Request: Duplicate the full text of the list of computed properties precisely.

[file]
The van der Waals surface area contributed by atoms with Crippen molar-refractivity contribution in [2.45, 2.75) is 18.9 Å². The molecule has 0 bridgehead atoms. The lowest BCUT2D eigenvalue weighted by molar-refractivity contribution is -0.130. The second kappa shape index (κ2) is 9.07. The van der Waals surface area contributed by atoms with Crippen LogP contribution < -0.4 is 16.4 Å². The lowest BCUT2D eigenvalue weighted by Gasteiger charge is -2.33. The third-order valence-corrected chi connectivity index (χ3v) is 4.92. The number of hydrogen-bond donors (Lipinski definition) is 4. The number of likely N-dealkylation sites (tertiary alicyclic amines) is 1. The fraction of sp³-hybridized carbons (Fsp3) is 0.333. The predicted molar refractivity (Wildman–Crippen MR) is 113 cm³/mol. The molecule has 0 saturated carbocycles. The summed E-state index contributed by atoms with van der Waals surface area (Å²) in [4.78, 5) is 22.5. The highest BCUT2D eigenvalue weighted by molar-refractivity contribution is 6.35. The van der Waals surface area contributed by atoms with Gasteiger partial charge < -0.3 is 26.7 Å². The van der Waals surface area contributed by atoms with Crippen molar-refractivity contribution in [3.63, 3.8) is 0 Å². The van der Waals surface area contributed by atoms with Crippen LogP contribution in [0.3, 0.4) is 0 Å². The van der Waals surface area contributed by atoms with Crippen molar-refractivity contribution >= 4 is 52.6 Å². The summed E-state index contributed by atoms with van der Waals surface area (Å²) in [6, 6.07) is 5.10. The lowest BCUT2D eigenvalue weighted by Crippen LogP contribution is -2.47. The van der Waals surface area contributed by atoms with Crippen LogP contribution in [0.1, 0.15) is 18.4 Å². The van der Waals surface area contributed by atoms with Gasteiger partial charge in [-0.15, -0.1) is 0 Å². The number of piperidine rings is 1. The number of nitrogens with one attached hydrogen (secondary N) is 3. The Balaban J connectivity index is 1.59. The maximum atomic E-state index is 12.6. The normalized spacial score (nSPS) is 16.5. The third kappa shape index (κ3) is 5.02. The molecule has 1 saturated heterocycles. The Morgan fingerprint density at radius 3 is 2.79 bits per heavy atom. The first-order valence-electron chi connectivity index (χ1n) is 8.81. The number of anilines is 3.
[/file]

The van der Waals surface area contributed by atoms with Crippen molar-refractivity contribution in [2.45, 2.75) is 18.9 Å². The molecule has 0 bridgehead atoms. The lowest BCUT2D eigenvalue weighted by molar-refractivity contribution is -0.130. The second kappa shape index (κ2) is 9.07. The van der Waals surface area contributed by atoms with Crippen LogP contribution < -0.4 is 16.4 Å². The lowest BCUT2D eigenvalue weighted by Gasteiger charge is -2.33. The third-order valence-corrected chi connectivity index (χ3v) is 4.92. The number of hydrogen-bond donors (Lipinski definition) is 4. The number of likely N-dealkylation sites (tertiary alicyclic amines) is 1. The fraction of sp³-hybridized carbons (Fsp3) is 0.333. The predicted molar refractivity (Wildman–Crippen MR) is 113 cm³/mol. The molecule has 0 saturated carbocycles. The summed E-state index contributed by atoms with van der Waals surface area (Å²) in [4.78, 5) is 22.5. The highest BCUT2D eigenvalue weighted by molar-refractivity contribution is 6.35. The van der Waals surface area contributed by atoms with Gasteiger partial charge < -0.3 is 26.7 Å². The van der Waals surface area contributed by atoms with Crippen molar-refractivity contribution in [3.63, 3.8) is 0 Å². The van der Waals surface area contributed by atoms with Crippen LogP contribution in [0.3, 0.4) is 0 Å². The van der Waals surface area contributed by atoms with Crippen molar-refractivity contribution >= 4 is 52.6 Å². The summed E-state index contributed by atoms with van der Waals surface area (Å²) in [6, 6.07) is 5.10. The lowest BCUT2D eigenvalue weighted by Crippen LogP contribution is -2.47. The van der Waals surface area contributed by atoms with Crippen LogP contribution in [0.1, 0.15) is 18.4 Å². The van der Waals surface area contributed by atoms with Gasteiger partial charge in [-0.15, -0.1) is 0 Å². The number of piperidine rings is 1. The number of nitrogens with one attached hydrogen (secondary N) is 3. The Balaban J connectivity index is 1.59. The maximum atomic E-state index is 12.6. The normalized spacial score (nSPS) is 16.5. The third kappa shape index (κ3) is 5.02. The molecule has 1 saturated heterocycles. The Morgan fingerprint density at radius 3 is 2.79 bits per heavy atom. The first-order valence-electron chi connectivity index (χ1n) is 8.81. The number of anilines is 3.